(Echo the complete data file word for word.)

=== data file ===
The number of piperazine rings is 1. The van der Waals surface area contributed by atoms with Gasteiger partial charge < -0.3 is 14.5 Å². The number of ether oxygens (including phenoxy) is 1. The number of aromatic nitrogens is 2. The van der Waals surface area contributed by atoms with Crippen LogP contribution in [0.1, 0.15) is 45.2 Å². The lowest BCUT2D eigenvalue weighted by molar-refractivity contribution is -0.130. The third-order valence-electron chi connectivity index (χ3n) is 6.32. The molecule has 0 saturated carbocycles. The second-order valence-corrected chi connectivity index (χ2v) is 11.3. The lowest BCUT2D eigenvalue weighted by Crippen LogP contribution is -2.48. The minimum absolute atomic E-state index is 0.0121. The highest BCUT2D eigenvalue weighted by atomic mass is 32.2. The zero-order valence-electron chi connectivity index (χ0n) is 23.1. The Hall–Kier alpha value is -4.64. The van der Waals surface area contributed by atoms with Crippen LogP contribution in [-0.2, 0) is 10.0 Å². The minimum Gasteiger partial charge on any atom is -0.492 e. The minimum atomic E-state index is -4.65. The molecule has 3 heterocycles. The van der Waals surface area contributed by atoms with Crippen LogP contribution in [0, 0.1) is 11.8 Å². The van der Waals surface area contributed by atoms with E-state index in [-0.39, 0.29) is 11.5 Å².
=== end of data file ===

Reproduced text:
The number of piperazine rings is 1. The van der Waals surface area contributed by atoms with Gasteiger partial charge < -0.3 is 14.5 Å². The number of ether oxygens (including phenoxy) is 1. The number of aromatic nitrogens is 2. The van der Waals surface area contributed by atoms with Crippen LogP contribution in [0.1, 0.15) is 45.2 Å². The lowest BCUT2D eigenvalue weighted by molar-refractivity contribution is -0.130. The third-order valence-electron chi connectivity index (χ3n) is 6.32. The molecule has 0 saturated carbocycles. The second-order valence-corrected chi connectivity index (χ2v) is 11.3. The lowest BCUT2D eigenvalue weighted by Crippen LogP contribution is -2.48. The minimum absolute atomic E-state index is 0.0121. The highest BCUT2D eigenvalue weighted by atomic mass is 32.2. The zero-order valence-electron chi connectivity index (χ0n) is 23.1. The Hall–Kier alpha value is -4.64. The van der Waals surface area contributed by atoms with Crippen LogP contribution in [-0.2, 0) is 10.0 Å². The minimum Gasteiger partial charge on any atom is -0.492 e. The minimum atomic E-state index is -4.65. The molecule has 3 heterocycles. The van der Waals surface area contributed by atoms with Crippen LogP contribution in [0, 0.1) is 11.8 Å². The van der Waals surface area contributed by atoms with E-state index in [-0.39, 0.29) is 11.5 Å².